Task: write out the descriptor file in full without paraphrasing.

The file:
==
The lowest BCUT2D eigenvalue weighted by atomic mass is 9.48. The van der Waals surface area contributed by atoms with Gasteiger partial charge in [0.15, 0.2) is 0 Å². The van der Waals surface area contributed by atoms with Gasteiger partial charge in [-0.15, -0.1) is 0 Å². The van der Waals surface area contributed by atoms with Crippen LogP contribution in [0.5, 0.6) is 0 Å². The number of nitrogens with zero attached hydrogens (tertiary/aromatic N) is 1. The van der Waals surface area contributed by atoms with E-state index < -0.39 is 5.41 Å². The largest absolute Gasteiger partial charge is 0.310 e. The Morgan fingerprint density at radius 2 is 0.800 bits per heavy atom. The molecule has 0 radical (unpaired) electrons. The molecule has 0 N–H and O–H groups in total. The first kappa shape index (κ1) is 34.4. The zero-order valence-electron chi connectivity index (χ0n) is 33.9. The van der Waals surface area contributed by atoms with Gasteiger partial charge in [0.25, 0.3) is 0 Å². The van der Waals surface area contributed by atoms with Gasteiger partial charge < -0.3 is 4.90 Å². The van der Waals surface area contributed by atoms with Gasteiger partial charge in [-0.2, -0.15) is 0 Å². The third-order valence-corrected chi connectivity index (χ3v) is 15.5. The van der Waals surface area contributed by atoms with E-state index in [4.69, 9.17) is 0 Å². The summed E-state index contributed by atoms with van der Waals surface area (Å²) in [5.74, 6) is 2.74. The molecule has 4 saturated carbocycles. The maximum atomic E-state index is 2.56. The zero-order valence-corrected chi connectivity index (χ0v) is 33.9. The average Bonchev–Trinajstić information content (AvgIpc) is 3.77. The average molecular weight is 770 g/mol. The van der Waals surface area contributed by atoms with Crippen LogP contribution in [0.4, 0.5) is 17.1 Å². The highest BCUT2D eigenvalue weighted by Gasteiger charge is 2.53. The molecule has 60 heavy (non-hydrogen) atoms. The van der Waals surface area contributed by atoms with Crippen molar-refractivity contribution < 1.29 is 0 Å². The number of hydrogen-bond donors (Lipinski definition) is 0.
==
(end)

The lowest BCUT2D eigenvalue weighted by atomic mass is 9.48. The van der Waals surface area contributed by atoms with Gasteiger partial charge in [0.15, 0.2) is 0 Å². The van der Waals surface area contributed by atoms with Gasteiger partial charge in [-0.15, -0.1) is 0 Å². The van der Waals surface area contributed by atoms with Crippen LogP contribution in [0.5, 0.6) is 0 Å². The number of nitrogens with zero attached hydrogens (tertiary/aromatic N) is 1. The van der Waals surface area contributed by atoms with E-state index < -0.39 is 5.41 Å². The largest absolute Gasteiger partial charge is 0.310 e. The Morgan fingerprint density at radius 2 is 0.800 bits per heavy atom. The molecule has 0 radical (unpaired) electrons. The molecule has 0 N–H and O–H groups in total. The first kappa shape index (κ1) is 34.4. The zero-order valence-electron chi connectivity index (χ0n) is 33.9. The van der Waals surface area contributed by atoms with Gasteiger partial charge in [0.25, 0.3) is 0 Å². The van der Waals surface area contributed by atoms with Gasteiger partial charge < -0.3 is 4.90 Å². The van der Waals surface area contributed by atoms with Gasteiger partial charge in [-0.2, -0.15) is 0 Å². The third-order valence-corrected chi connectivity index (χ3v) is 15.5. The van der Waals surface area contributed by atoms with E-state index in [4.69, 9.17) is 0 Å². The summed E-state index contributed by atoms with van der Waals surface area (Å²) in [5.74, 6) is 2.74. The molecule has 4 saturated carbocycles. The maximum atomic E-state index is 2.56. The zero-order valence-corrected chi connectivity index (χ0v) is 33.9. The average Bonchev–Trinajstić information content (AvgIpc) is 3.77. The average molecular weight is 770 g/mol. The van der Waals surface area contributed by atoms with Crippen LogP contribution in [0.4, 0.5) is 17.1 Å². The highest BCUT2D eigenvalue weighted by Gasteiger charge is 2.53. The molecule has 60 heavy (non-hydrogen) atoms. The van der Waals surface area contributed by atoms with Crippen molar-refractivity contribution < 1.29 is 0 Å². The number of hydrogen-bond donors (Lipinski definition) is 0.